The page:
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Updated: August 22nd, 2013 3:51pm
Trevor Plouffe is not the answer at third base; he's Danny Valencia

Trevor Plouffe is not the answer at third base; he's Danny Valencia

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by Derek Wetmore

Having spent some time this baseball season covering the Baltimore Orioles, I've got a comparison that Twins fans might not like to hear.

Trevor Plouffe is Danny Valencia.

After falling out of favor with the Twins, Valencia has been on the roundtrip, non-stop shuttle between Triple-A and the Major Leagues this season for the Orioles. But if nobody told you he isn't in the Twins lineup any longer, you might not believe it.

The Twins former "third baseman of the future" and their current "third baseman of the future" are strikingly similar. And I might add that neither, in my opinion, is actually the third baseman of the future.

Until a few weeks ago, I hadn't watched a lot of Plouffe this season. But I'd seen him last year, including his reign as the greatest hitter in baseball for more than a month.

Plouffe was Albert Pujols for an extended stretch last season.

Danny Valencia is a fringe Major Leaguer; a DH with power who can hit lefties off the bench.

That appears to be juxtaposition but hang with me, because they're the same guy.

The first and most obvious comparison is their defense. Valencia was pretty terrible defensively and ended up as a DH and part-time player with both the Red Sox and Orioles. Plouffe, I'll argue, is worse.  I think advanced defensive metrics have too many shortcomings to compare the two head-to-head, so I won't try to convince you with that. But you can watch the two similarly struggle with reaction times at the hot corner, both with clunky hands and without arms big enough to overcome those weaknesses.

The argument for each player was that their bat would be good enough to compensate for some shoddy defense. Plouffe, a former shortstop, especially needed the offensive boost once he moved off one of the most difficult positions on the diamond.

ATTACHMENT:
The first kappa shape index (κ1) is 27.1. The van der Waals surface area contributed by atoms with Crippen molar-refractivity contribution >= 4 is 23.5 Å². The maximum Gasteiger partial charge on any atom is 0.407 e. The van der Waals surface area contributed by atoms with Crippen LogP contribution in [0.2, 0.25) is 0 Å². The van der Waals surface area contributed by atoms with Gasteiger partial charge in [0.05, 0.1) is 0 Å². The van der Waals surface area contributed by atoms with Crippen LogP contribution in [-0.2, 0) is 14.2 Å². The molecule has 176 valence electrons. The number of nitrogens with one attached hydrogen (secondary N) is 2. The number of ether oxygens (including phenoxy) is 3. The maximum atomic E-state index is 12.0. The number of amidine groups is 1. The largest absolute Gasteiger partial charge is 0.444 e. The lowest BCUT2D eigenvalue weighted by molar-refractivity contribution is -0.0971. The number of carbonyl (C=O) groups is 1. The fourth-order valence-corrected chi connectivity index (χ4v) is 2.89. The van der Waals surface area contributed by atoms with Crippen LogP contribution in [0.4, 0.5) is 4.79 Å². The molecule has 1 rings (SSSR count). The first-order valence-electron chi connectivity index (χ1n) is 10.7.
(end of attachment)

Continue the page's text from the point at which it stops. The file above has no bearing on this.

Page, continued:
If you're still with me, let's dive into the numbers for a closer inspection. Through games completed Tuesday, Plouffe had played 315 games; Valencia, 309. Now that we've set that parameter, let's all agree it's a fair time in their respective career arcs to compare the two, apples to apples.

Thanks to his Babe Ruthian stretch last season, Plouffe has 46 homers to Valencia's 30. He's also scored 144 runs to Valencia's 117.

I'm not a proponent of using RBIs to describe a player's worth to his team, but just for the heck of it, Plouffe has 134 career runs driven in, 10 fewer than Valencia.

Neither is much of a stolen base threat. Combined with defensive ineptitude, pretty much all the value each player provides is directly tied to his bat.

Valencia strikes out a little less than Plouffe (17.5 percent of plate appearance, compared to 21.1 percent for Plouffe). To atone for that drop-off, Plouffe hits more home runs and walks a little more (7.3 percent of plate appearances vs. 5.8 percent).

Here are their batting lines (for those unfamiliar, I'll use batting average/on-base percentage/slugging percentage. It's my belief that these lines do a much more complete job of describing a hitter than batting average alone):

Plouffe has hit .231/.294/.412 with 53 doubles and three triples.

Valencia has hit .256/.296/.399 with 59 doubles and four triples.

Finally, neither can hit righties to save their job. The lines?

From 2010-12, Plouffe hit .218/.279/.387 against right-handed pitchers.

Over the same span, Valencia hit .232/.271/.355.

Derek Wetmore is the senior editor for His previous stops include and the Minnesota Daily.
Email Derek | @DerekWetmore
In this story: Trevor Plouffe, Danny Valencia